Archive for December, 2009

Book Review: The Day the Falls Stood Still

The Day the Falls Stood Still The Day the Falls Stood Still by Cathy Marie Buchanan

My rating: 4 of 5 stars
Buchanan’s novel reads so well that it’s easy to think it’s written simply, but it’s in fact an elaborate, rich, and lush story filled with complex characters and historical details. These details –from World War I era– are what made the book for me. Buchanan made the setting vivid and real, and the characters who lived in it all the more well-grounded. »» Book Review: The Day the Falls Stood Still

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Hubble Space Telescope Advent Calendar 2009

a01_00000001The online version of The Boston Globe, boston.com, is offering the Hubble Space Telescope Advent Calendar 2009, with a new celestial picture taken from the newly refurbished Hubble Telescope, every day until Christmas. This is a page you’ll want to go back to every day. The pictures are stunning, with vibrant colours and great clarity.

Whether one is a believer or not, it’s impossible not to be awed by the grandeur of the cosmos and feel how small and insignificant we really are. The pictures remind us that time and space are nearly infinite and that our own time on the third rock from the sun is short. We must make the best of it.

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Book Review– Silent Thunder

Silent Thunder Silent Thunder by Iris Johansen

My rating: 1 of 5 stars
Silent Thunder is one of the worst written books I’ve read in a long time, and greatly disappointing. The dialogue is trite and flat (“Son of a bitch. Bradworth was staring after him. “Bastard.”), the characters are unidimensional (the Russians are the bad guys), the story murky and at best cliche.

After 135 pages, I gave it up.

Here is the description from Goodreads:

Marine architect Hannah Bryson has landed the assignment of a lifetime. The U.S. maritime museum has just acquired the former pride of the Soviet fleet, the legendary nuclear attack sub Silent Thunder, for public exhibition. It’s Hannah’s job to inspect every inch of the decommissioned vessel and make sure it’s safe for the thousands of expected visitors. Enlisting the aid of her brother, Connor, they delve into its long and lethal history.

Then, on a routine check, Connor discovers a cryptic message behind one of the ship’s panels. Before he can figure out what it means, there’s a deadly assault on Silent Thunder. Now, although the U.S. government warns her against it, Hannah will stop at nothing to unravel the truth about Silent Thunder. Even if it means coming face to face with the ruthless mastermind behind the plot—and joining forces with a mysterious and seductive mercenary who is willing to kill to make sure the secrets about Silent Thunder stay silent. . . .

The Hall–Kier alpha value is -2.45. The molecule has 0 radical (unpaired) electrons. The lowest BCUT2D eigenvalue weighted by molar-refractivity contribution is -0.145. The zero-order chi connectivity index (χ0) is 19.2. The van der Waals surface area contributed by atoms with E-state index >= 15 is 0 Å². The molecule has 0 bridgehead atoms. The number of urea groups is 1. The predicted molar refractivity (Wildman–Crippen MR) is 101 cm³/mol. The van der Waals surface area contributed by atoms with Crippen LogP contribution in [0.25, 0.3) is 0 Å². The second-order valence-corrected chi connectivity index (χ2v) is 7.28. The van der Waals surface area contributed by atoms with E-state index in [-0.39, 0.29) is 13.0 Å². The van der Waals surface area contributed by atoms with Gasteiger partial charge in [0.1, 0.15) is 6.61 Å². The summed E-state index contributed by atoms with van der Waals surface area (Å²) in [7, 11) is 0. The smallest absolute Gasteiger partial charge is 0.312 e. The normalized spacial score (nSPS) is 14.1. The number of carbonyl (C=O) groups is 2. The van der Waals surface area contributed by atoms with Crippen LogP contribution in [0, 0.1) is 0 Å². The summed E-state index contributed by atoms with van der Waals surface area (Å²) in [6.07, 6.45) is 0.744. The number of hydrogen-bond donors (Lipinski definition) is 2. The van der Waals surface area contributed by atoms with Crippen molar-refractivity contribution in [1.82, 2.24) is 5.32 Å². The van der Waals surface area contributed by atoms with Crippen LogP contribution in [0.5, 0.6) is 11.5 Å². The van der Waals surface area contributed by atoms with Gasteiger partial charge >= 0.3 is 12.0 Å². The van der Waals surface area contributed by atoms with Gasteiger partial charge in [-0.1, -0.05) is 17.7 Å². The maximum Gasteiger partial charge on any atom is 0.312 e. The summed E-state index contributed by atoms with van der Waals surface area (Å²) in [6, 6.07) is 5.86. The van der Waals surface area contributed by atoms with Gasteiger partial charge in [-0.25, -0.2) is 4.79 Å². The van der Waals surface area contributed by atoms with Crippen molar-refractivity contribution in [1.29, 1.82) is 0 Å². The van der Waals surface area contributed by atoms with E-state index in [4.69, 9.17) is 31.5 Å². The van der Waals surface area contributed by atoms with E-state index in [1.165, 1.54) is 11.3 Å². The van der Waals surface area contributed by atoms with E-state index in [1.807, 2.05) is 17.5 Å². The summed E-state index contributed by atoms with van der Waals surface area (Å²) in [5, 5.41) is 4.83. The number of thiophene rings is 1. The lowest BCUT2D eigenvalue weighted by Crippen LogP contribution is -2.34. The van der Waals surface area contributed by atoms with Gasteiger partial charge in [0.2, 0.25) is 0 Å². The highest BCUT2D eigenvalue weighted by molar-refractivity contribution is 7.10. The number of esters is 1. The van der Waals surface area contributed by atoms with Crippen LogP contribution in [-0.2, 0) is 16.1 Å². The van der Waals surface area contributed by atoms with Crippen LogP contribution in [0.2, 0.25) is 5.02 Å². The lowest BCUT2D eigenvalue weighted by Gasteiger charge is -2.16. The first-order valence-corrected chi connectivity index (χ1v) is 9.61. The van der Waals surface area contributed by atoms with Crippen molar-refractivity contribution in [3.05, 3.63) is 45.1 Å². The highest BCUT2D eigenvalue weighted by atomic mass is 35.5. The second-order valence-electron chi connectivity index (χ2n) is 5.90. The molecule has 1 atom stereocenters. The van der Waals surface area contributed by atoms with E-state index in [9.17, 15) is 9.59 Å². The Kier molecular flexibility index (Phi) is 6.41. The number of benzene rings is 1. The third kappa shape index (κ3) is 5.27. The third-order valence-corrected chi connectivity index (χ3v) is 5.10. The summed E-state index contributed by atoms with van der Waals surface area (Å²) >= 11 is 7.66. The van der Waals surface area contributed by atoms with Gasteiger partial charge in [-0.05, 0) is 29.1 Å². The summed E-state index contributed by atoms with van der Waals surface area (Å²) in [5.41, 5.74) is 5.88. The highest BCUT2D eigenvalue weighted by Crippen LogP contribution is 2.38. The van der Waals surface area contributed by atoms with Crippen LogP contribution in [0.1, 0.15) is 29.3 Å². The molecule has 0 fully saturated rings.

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Book Review– The Resurrectionist

The Resurrectionist The Resurrectionist by Jack O’Connell

My rating: 2 of 5 stars
The Resurrectionist is the story of Sweeny, a father who desperately wants to find a way to re-awaken his comatose son, Danny. To that end, he arrives at the “Peck,” a private clinic renown for its care of patients in a coma.

Interwoven into Sweeny’s journey is the comic book story of Limbo, the journey of a troupe of “freaks” in search of a place in the world.

This book is strangely fascinating in a Kafkaesque way, and although I found it plodding at times, I was prodded into finishing it. The emotions are intense, but, except for Sweeny’s, the characters’ affects are flat and puzzling. The reasons for their behaviours are most of the time a mystery and there are many loose ends left at the end of the book.

Although overall I found the book well written, the story is so alien and bizarre, the characters so strange, and the ending so unsatisfying that I would not read another of O’Connell’s books.

Note: The mention of comic book characters may make you think that this is a young adult novel. It is not. There are passages of explicit sex that gives this book an adult rating.

Here is the book blurb from Goodreads:

The Resurrectionist is a wild ride into a territory where nothing is as it appears. Part classic noir thriller, part fabulist fable, it is the story of Sweeney and his comatose son, Danny. Hoping for a miracle, Sweeney has brought Danny to the fortresslike Peck Clinic, whose doctors claim to have “resurrected” patients who were similarly lost in the void. but the real cure for his son’s condition may lie in Limbo, a comic book world beloved by Danny before he slipped into a coma.

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